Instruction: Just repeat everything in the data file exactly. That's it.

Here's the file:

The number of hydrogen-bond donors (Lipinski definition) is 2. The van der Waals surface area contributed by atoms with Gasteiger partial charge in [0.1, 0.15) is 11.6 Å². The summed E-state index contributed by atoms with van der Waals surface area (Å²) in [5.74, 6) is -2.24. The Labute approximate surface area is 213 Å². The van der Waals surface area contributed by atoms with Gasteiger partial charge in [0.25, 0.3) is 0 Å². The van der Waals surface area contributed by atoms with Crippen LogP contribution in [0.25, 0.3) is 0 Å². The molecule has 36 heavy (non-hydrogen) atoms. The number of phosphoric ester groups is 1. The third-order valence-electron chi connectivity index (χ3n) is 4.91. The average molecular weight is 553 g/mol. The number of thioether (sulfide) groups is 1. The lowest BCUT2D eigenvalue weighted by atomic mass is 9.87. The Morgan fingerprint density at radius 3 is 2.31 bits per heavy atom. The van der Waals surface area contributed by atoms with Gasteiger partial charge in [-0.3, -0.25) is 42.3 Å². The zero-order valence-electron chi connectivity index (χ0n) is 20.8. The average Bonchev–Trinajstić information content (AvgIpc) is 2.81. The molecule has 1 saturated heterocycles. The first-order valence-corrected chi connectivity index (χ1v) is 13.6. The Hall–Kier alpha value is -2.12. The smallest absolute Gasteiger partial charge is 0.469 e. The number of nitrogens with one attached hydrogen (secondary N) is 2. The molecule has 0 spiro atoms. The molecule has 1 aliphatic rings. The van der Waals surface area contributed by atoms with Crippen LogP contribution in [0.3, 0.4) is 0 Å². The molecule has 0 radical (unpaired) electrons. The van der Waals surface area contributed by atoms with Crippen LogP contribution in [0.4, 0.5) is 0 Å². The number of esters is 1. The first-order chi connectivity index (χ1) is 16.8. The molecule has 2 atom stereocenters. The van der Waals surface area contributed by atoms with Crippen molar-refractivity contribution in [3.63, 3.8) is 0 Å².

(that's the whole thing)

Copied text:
The number of hydrogen-bond donors (Lipinski definition) is 2. The van der Waals surface area contributed by atoms with Gasteiger partial charge in [0.1, 0.15) is 11.6 Å². The summed E-state index contributed by atoms with van der Waals surface area (Å²) in [5.74, 6) is -2.24. The Labute approximate surface area is 213 Å². The van der Waals surface area contributed by atoms with Gasteiger partial charge in [0.25, 0.3) is 0 Å². The van der Waals surface area contributed by atoms with Crippen LogP contribution in [0.25, 0.3) is 0 Å². The molecule has 36 heavy (non-hydrogen) atoms. The number of phosphoric ester groups is 1. The third-order valence-electron chi connectivity index (χ3n) is 4.91. The average molecular weight is 553 g/mol. The number of thioether (sulfide) groups is 1. The lowest BCUT2D eigenvalue weighted by atomic mass is 9.87. The Morgan fingerprint density at radius 3 is 2.31 bits per heavy atom. The van der Waals surface area contributed by atoms with Gasteiger partial charge in [-0.3, -0.25) is 42.3 Å². The zero-order valence-electron chi connectivity index (χ0n) is 20.8. The average Bonchev–Trinajstić information content (AvgIpc) is 2.81. The molecule has 1 saturated heterocycles. The first-order valence-corrected chi connectivity index (χ1v) is 13.6. The Hall–Kier alpha value is -2.12. The smallest absolute Gasteiger partial charge is 0.469 e. The number of nitrogens with one attached hydrogen (secondary N) is 2. The molecule has 0 spiro atoms. The molecule has 1 aliphatic rings. The van der Waals surface area contributed by atoms with Crippen LogP contribution in [0.3, 0.4) is 0 Å². The molecule has 0 radical (unpaired) electrons. The van der Waals surface area contributed by atoms with Crippen LogP contribution in [0.4, 0.5) is 0 Å². The number of esters is 1. The first-order chi connectivity index (χ1) is 16.8. The molecule has 2 atom stereocenters. The van der Waals surface area contributed by atoms with Crippen molar-refractivity contribution in [3.63, 3.8) is 0 Å².